Eleven years later, however, as I prayed about another ministry opportunity, the experience was quite the opposite. Each time I prayed, I was overwhelmed by a strong sense that if I jumped over this cliff, I would be jumping alone and the bottom would be dry.

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After two weeks of prayer, I wrote to the ministry and told them I didn’t believe the Lord was leading in that direction. That weekend everything became clear. An unforeseeable situation arose in the ministry I was already working with, and I knew I couldn’t leave. It was unforeseeable to me, but God knew and he kept me where I needed to be.

God led me away from that cliff. Sometimes, I wonder if He was protecting me from a danger none of us could see. Or, perhaps, He simply wanted to bless me with the thrill of jumping from the cliff a little further down the path. You see, He used it to acquaint me with missionaries whose ministry profoundly affected the eventual establishment of Forbid Them Not, my current sphere of ministry.

A friend of mine used to call me the “Queen of Predicaments,” and rightly so. It seems I have a way of blundering right into them: riots in the subway, riots in the street, nearly being run over by a train as I dangle from the end of the platform, jumping from a (slowly) moving train, blowing an engine 800 miles from home and 1,000 miles from where I was going in a place I’d never been, the list goes on. But one thing I know: When each of those predicaments came, I had been doing what I was supposed to be doing, and I wasn’t alone. God was there as He promised.

“…I will never leave thee, nor forsake thee.” Hebrews 13:5

You may never jump a hundred feet into the Adriatic Sea, or even twenty feet into the Black Sea. You may never cross oceans or leap from moving trains. That’s okay. Some cliffs belong to others, and we were never meant to jump over them. But, when God puts a cliff in your path, and you know He put it there, don’t hesitate. He will go with you. And, even if a predicament waits at the bottom, He will sustain you.

The key is discerning between the two. Learn to ask the right questions as you stand at the edge of the cliffs along your path. Not “Will it hurt? What will others think of me?” but “Did God put this before me? Is it in line with His Word? Is He asking me to simply trust Him?”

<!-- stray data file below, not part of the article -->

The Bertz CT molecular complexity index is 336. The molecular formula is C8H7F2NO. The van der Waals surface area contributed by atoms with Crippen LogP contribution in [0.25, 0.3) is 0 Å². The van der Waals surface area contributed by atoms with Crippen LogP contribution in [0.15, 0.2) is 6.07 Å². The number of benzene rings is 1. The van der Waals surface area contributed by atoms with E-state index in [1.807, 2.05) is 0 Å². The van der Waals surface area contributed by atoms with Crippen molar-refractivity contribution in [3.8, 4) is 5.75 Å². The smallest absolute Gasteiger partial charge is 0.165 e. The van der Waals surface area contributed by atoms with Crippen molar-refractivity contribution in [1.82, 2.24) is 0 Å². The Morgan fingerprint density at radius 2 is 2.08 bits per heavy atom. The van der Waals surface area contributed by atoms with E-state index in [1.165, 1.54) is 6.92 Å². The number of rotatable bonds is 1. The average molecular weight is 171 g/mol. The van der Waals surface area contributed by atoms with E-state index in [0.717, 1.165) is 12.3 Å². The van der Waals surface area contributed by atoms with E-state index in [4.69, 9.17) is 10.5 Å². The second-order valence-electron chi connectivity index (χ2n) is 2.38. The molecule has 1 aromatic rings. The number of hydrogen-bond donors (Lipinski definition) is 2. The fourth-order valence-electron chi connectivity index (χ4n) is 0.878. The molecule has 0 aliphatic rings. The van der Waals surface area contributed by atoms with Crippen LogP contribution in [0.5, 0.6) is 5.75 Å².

Then, when you know the cliff is yours, don’t hesitate.

Take a deep breath.

Jump.

What cliffs has God put in front of you? I’d love to hear about them in the comments!

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ABOUT RACHEL MILLER

I am the author of three books, including the Walking in His Promise Devotional Journal. You can check them all out here. I also run a Christian editing and writing service. Check it out and let me know how I can help you.

 

 

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Focus (not resolutions) for 2014

I was the kind of kid who spent a lot of time observing. I watched what people did and waited to see the results. When it came to New Year’s resolutions, the results were overwhelmingly bad. So, I made up my mind I would not fall into that cyclical trap. But, like everyone else, I sensed the importance of that day. It was the end of one season and the beginning of another. That made it noteworthy. I wanted to start the new year in the right direction. But, I knew if I made a whole bunch of resolutions, or even one for that matter, I would fail.

I watched how others met the day. Some friends traditionally got together with their friends and family. They always seemed to have a good time. Some people started diets. Others joined gyms. Some people set work or study goals. On New Year’s Eve our church usually had a game night, followed by preaching and “praying in” the new year. That was nice, but it wasn’t personal.

When I was fifteen, I started my own New Year’s tradition. I don’t really remember where the idea came from, or what made me so determined to do it. I’m just glad I did. That year, I decided I would spend time with the Lord on New Year’s Eve, asking Him for direction for the year ahead. That’s hard to accomplish with everything else going on!

I still remember slipping off into a side room at church and squeezing in just a few minutes. I didn’t have long, but I was able to read some scripture and spend time asking Him what He wanted me to focus on over the next year. I don’t remember now what the answer was, what I ended up working towards in the twelve months that followed. But, I remember that night as if it were yesterday (and believe me, it wasn’t!) Those few moments were so precious that I’ve kept the tradition up every year since.

Some years, the Lord has already shown me what He wants me to focus on before New Year’s Eve arrives. Sometimes it comes in those quiet moments as the world outside my window erupts in cheers and fireworks. Some years, it comes in the first few days of the fledgling year.